Piet Beytell, Principal Conservation Scientist for Ministry of Environment, Forestry and Tourism described him as “a very soft-spoken gentle giant. He is also a community leader for the entire community, and everyone knows him and people in the community looks up to him. He is the face of Save the Rhino Trust, and without him, I don’t think we would have had this success in the rhino population as we do have now. I constantly get calls from Simson over the weekends. He doesn’t even greet me, he just says, ‘Piety there is a new black rhino calf’, or ‘We found Speedy again’. I think that epitomizes Simson as a person. Even being the CEO, he still gets excited about rhinos.”
In Namibia, all black rhinos belong to the state, and the Save the Rhino Trust Namibia has been in collaboration with the Ministry of Environment, Forestry and Tourism, looking after the rhinos in the Kunene region since their inception in the 1980s. The area has gone through a severe drought over the last ten years.
“With efforts like we have had with SRT, we managed to bring rhino poaching down and have had a dramatic reduction since 2015 in the poaching numbers. Simson as a leader has been at the helm in probably the most difficult time for the organization” said Beytell.
“He has put in so much effort in saving rhinos, travelling away from us for weeks, months, years. So, he deserves this achievement.” Said Simson Rudy !Uri-≠Khob -Simson’s son.
He is indeed a rhino guardian and without doubt a worthy winner of this lifetime achievement award, which reflects his hard work and dedication towards the rhinos, and the community at large who contributes to the well-known Namibian conservation success story.
During his acceptance speech, Simson spoke of the future, encouraging young people to take up conservation as a career.
“Conservation needs dedicated, responsible, committed and strong leaders and this is the time for the younger generation to prepare to take over. It may not be a career which makes you rich, however, safeguarding nature for future generations is priceless”.
Glasgow climate pact
Last month at the COP26 summit, a new global agreement was reached to reduce the worst impacts of climate change. Although it has been said that this new agreement does not go far enough, many leaders and activists believe that this is a good start for individuals and countries to take responsibility.
The agreement reached at the climate summit is not a legally binding treaty, but it sets the global agenda on climate change for this decade. The document set out nine action points that each country should pursue to limit global warming, such as reducing deforestation and driving investment into sustainable green sectors such as solar and wind power.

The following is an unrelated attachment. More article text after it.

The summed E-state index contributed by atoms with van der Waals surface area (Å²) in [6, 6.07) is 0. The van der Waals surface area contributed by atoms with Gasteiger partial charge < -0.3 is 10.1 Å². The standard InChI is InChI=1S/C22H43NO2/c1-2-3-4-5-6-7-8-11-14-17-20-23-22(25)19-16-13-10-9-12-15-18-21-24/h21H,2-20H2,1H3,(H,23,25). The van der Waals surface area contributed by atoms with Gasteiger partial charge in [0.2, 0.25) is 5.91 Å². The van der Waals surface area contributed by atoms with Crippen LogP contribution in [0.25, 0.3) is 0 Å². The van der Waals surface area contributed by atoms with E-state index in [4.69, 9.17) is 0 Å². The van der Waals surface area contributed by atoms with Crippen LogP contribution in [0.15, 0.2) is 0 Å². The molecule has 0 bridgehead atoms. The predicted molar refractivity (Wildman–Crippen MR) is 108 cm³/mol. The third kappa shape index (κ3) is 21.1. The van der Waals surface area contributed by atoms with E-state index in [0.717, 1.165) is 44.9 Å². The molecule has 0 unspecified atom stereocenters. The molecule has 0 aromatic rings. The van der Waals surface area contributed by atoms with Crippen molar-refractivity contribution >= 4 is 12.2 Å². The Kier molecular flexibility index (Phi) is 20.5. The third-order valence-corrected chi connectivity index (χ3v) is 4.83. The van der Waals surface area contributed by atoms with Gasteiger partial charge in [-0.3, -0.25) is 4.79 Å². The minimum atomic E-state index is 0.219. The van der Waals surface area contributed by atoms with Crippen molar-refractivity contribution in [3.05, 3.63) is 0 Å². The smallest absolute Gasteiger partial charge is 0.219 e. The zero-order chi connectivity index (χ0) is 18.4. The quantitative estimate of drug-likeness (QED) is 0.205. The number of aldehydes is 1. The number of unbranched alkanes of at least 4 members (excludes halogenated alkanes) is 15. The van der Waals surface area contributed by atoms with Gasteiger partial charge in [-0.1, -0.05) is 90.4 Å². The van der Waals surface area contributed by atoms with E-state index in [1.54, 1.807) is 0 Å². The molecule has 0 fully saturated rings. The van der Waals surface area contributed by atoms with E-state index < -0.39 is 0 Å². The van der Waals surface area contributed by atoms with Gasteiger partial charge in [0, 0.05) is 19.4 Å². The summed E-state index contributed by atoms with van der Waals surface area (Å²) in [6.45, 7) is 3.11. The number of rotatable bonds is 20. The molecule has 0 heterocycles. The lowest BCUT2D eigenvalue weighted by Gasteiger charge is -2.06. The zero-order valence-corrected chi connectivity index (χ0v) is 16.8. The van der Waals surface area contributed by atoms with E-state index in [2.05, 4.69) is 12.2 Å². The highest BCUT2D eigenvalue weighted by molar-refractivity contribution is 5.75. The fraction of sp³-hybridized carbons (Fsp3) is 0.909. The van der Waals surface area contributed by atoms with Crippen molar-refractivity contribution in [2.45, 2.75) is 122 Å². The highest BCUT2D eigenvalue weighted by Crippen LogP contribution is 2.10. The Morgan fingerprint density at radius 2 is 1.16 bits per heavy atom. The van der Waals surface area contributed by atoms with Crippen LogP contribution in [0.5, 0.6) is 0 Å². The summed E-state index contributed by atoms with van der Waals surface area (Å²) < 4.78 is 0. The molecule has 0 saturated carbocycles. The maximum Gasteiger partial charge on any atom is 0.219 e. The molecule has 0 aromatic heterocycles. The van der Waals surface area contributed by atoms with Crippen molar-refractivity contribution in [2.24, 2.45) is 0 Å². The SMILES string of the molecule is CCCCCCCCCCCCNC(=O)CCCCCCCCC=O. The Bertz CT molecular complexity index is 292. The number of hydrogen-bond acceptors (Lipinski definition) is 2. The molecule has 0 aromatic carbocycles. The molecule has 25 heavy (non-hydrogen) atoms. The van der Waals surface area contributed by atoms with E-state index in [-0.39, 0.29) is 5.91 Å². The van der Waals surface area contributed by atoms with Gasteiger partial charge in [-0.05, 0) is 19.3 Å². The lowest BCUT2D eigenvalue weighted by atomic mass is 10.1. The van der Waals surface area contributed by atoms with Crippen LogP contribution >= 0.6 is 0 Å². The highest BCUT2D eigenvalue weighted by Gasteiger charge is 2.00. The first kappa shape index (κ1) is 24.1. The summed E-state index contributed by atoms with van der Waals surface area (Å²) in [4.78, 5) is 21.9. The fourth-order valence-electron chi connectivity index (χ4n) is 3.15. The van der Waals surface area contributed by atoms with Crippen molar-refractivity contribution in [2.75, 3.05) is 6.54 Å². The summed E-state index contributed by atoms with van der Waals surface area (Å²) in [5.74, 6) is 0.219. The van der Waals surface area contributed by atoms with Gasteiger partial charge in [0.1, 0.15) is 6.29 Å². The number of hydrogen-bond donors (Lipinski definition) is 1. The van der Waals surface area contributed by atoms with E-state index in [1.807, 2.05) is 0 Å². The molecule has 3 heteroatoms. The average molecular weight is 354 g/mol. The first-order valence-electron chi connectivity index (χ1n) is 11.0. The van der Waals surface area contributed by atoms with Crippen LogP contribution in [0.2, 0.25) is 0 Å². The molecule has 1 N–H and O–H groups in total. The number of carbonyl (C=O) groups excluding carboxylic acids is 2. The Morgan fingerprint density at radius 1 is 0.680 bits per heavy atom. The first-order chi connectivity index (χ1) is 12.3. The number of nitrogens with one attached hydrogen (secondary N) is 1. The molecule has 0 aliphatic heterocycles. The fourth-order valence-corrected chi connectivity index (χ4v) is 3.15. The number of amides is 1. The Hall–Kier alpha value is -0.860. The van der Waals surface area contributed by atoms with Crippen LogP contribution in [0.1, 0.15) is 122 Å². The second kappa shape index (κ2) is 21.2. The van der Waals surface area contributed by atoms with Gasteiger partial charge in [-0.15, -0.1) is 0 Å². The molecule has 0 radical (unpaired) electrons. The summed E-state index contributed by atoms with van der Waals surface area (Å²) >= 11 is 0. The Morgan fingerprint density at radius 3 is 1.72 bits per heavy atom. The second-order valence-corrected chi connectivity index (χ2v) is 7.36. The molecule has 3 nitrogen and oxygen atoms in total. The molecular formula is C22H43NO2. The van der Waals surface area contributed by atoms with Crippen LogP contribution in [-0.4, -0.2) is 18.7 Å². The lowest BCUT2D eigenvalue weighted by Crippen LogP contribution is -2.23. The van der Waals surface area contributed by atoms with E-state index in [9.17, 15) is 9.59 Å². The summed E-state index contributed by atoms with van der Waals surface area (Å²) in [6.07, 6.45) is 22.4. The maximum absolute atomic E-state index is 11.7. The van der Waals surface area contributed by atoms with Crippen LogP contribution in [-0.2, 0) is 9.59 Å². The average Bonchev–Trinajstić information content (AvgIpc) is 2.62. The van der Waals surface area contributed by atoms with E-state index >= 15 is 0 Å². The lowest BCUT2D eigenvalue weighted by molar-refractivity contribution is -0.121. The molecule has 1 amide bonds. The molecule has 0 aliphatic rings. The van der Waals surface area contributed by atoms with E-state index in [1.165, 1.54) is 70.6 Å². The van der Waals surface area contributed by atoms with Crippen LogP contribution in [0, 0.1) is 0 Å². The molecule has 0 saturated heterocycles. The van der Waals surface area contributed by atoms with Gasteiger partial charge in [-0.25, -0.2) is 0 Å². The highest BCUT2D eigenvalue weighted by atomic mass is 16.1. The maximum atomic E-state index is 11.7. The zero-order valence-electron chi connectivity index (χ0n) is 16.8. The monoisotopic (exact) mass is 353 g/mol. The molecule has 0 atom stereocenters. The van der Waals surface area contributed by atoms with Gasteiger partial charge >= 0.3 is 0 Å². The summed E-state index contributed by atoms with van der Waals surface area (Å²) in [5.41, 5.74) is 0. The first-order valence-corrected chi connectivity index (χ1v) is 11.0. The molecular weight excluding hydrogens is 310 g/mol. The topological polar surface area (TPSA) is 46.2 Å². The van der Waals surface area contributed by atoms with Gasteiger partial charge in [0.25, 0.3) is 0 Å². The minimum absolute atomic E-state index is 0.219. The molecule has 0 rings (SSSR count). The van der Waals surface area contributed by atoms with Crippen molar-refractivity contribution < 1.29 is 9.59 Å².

It was agreed that countries will meet next year to pledge further cuts to emissions of carbon dioxide one of the greenhouse gas that causes climate change.
This is to try to keep temperature rises within 1.5C - which scientists say is required to prevent a "climate catastrophe". Current pledges, if met, will only limit global warming to about 2.4C.
For the first time at a COP conference, there was an explicit plan to reduce coal use, which is responsible for 40% of annual carbon emissions.
However, countries only agreed a weaker commitment to "phase down" rather than "phase out" coal after a late intervention by China and India.
The agreement pledged to significantly increase money to help poor countries cope with the effects of climate change and make the switch to clean energy.
There's also the prospect of a trillion dollar a year fund from 2025 - after a previous pledge for richer countries to provide $100bn (£72bn) a year by 2020 was missed.
While some observers say the COP26 agreement represented the "start of a breakthrough", some African and Latin American countries felt not enough progress was made.
World leaders agreed to phase-out subsidies that artificially lower the price of coal, oil, or natural gas. However, no firm dates have been set.
International efforts to deal with climate change made significant advances this year. Particularly notable is the US-China agreement which includes an accelerating effort to ween economic activity from fossil fuel, and the US-Canada climate cooperation, manifested in a landmark substitute for traditional oil sands pipelines.
China has previously been reluctant to tackle domestic coal emissions - so this was seen as recognising the need for urgent action.